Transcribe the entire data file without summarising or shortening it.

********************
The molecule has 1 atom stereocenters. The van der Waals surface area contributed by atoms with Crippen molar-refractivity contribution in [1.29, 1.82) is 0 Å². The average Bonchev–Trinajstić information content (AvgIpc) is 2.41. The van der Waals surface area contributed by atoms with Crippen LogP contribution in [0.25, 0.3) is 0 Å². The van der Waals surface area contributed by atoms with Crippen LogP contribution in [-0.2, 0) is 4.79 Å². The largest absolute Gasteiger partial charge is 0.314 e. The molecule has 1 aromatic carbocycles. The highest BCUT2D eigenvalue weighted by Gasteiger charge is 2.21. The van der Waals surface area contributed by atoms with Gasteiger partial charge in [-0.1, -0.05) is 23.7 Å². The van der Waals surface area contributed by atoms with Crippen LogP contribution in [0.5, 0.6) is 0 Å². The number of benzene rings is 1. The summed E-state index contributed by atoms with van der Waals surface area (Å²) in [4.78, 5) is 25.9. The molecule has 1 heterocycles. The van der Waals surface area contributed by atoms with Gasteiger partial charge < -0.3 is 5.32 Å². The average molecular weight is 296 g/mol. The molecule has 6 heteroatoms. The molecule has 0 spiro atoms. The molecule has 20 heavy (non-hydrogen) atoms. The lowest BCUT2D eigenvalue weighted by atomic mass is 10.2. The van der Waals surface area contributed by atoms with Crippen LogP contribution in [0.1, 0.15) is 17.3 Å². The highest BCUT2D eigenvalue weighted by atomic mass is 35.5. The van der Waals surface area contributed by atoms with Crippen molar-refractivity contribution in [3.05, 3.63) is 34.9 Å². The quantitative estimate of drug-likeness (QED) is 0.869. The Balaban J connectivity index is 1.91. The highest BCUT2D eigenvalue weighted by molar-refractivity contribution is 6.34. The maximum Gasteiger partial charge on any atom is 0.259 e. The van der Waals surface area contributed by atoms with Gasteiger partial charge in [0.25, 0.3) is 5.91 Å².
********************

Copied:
The molecule has 1 atom stereocenters. The van der Waals surface area contributed by atoms with Crippen molar-refractivity contribution in [1.29, 1.82) is 0 Å². The average Bonchev–Trinajstić information content (AvgIpc) is 2.41. The van der Waals surface area contributed by atoms with Crippen LogP contribution in [0.25, 0.3) is 0 Å². The van der Waals surface area contributed by atoms with Crippen LogP contribution in [-0.2, 0) is 4.79 Å². The largest absolute Gasteiger partial charge is 0.314 e. The molecule has 1 aromatic carbocycles. The highest BCUT2D eigenvalue weighted by Gasteiger charge is 2.21. The van der Waals surface area contributed by atoms with Gasteiger partial charge in [-0.1, -0.05) is 23.7 Å². The van der Waals surface area contributed by atoms with Crippen LogP contribution in [0.5, 0.6) is 0 Å². The number of benzene rings is 1. The summed E-state index contributed by atoms with van der Waals surface area (Å²) in [4.78, 5) is 25.9. The molecule has 1 heterocycles. The van der Waals surface area contributed by atoms with Gasteiger partial charge < -0.3 is 5.32 Å². The average molecular weight is 296 g/mol. The molecule has 6 heteroatoms. The molecule has 0 spiro atoms. The molecule has 20 heavy (non-hydrogen) atoms. The lowest BCUT2D eigenvalue weighted by atomic mass is 10.2. The van der Waals surface area contributed by atoms with Crippen LogP contribution in [0.1, 0.15) is 17.3 Å². The highest BCUT2D eigenvalue weighted by atomic mass is 35.5. The van der Waals surface area contributed by atoms with Crippen molar-refractivity contribution in [3.05, 3.63) is 34.9 Å². The quantitative estimate of drug-likeness (QED) is 0.869. The Balaban J connectivity index is 1.91. The highest BCUT2D eigenvalue weighted by molar-refractivity contribution is 6.34. The maximum Gasteiger partial charge on any atom is 0.259 e. The van der Waals surface area contributed by atoms with Gasteiger partial charge in [0.25, 0.3) is 5.91 Å².